As already mentioned in the article "Computer Support of Operational and Tactical Decision Making", modern trends in the field of operational and tactical decision making are approaches based on the so-called "breadth planning", which is based on the concept of iterative forecasting supporting immediate decisions of commanders and staffs, primarily at tactical levels of command and implemented through permanently ongoing processes of virtual modelling and simulation of combat activities during military operations.

The given area of the problem and solution can be approached in many ways, for example, through methods from the field of operational research consisting in solving the optimization of a set of operational-tactical analyses, composing a concept model of a complex operational-tactical task or using "reinforcement learning" (for which, however, it is necessary to have an appropriate data training set or a system/model for assessing the quality/effectiveness of variant steps of sub-elements of the organizational structure). However, one of the other ways of an effective solution is to implement the principle of so-called "constructive wargaming" in the process of populating the multidimensional tree of potential tactical configurations and applying other optimization algorithms.

By constructive wargaming we mean a process that allows to simulate (primarily using computational technologies), analyse and evaluate different variants of the actions of own units (or the enemy) in a complex operational environment. It is usually a complex software tool that provides:

  • Simulated environment: allows to create a plausible model of the operational environment, which includes terrain, climatic and geographical conditions and other sub-areas. It is primarily based on physical and mathematical principles.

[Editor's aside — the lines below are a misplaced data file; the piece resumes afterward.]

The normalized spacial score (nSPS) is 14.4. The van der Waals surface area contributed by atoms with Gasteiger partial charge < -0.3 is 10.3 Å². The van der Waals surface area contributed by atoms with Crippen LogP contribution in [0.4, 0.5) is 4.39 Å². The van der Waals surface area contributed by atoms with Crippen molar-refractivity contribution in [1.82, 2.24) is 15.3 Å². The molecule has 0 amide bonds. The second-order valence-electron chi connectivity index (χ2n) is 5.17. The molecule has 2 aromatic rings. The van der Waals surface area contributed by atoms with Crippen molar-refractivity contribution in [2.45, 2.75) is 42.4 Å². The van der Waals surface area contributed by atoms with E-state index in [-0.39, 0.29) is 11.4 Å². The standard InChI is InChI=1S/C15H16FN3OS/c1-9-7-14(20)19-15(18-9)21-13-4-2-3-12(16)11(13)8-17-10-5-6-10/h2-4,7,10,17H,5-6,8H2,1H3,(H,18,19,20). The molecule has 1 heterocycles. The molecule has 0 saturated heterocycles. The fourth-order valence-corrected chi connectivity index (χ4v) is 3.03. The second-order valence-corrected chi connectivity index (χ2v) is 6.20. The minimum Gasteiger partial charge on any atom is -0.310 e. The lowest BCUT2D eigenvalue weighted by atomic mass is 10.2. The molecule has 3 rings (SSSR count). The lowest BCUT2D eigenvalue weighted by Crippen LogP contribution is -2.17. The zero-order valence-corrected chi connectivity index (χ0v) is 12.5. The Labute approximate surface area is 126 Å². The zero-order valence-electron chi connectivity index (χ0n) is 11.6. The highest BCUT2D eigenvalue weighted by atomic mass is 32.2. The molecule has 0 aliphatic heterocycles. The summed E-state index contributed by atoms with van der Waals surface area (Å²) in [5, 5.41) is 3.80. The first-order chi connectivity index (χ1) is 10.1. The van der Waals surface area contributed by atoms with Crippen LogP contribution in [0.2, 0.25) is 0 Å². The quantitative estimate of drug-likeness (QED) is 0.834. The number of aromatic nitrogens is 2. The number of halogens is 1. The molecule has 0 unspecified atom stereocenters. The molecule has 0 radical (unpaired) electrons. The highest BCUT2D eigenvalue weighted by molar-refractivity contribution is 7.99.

• Unit and Resource Modelling: realistic simulation of units and their interactions to represent actual capabilities and limitations.
  • Scenarios and Contingencies of Action (COAs): creates scenarios involving different COAs and allows their detailed evaluation.

COAs are optimized by simulating a large number of possible variants, configurations, procedures, and tactical scenarios during the operation planning and control processes, where each partial simulation is evaluated by an operational effectiveness factor and entered into a capability graph/tree. Given the difficulty of accurate forecasting for socio-economic systems, it is then preferable to treat individual simulations as having a potential variant effect on the actions of the actual force. Thus, rather than an exact variant of the enemy's course of action under given conditions, the variant that represents the critical state or situation for the own forces is sought. The process is intersected by the following steps:

  • Identification of possible COAs: helps identify various alternatives by providing room for a creative approach to solving operational problems.
  • Evaluating risks and benefits: the simulation allows the evaluation of each alternative in terms of risks and benefits and the identification of strengths and weaknesses of each COA.
  • Optimisation and selection of the best COA (own/enemy): based on the simulations, each option can be optimised, tactical procedures can be adjusted and operational strategy can be adapted. The result is the selection of the best COA for the situation.
  • Preparedness for the unexpected: simulations include "what if" scenarios that improve preparedness for unexpected changes in the operational environment.

Constructive wargaming is an important tool not only for military planners, but also for command training and strategic analysis. It can be used, for example, in:

  • Planning complex operations: simulations can include different types of military units, logistics, civilian infrastructure and other components.
  • Military training: it serves as a means to train commanders in decision-making processes and strategic planning.
  • Doctrine and standards development: simulation results contribute to the development of doctrine, tactics and procedures.

In conclusion, constructive wargaming provides military planning with a major advantage in the process of optimising action options, thereby improving operational effectiveness and preparedness for a dynamically changing security environment.

 Author: Col. Jan Mazal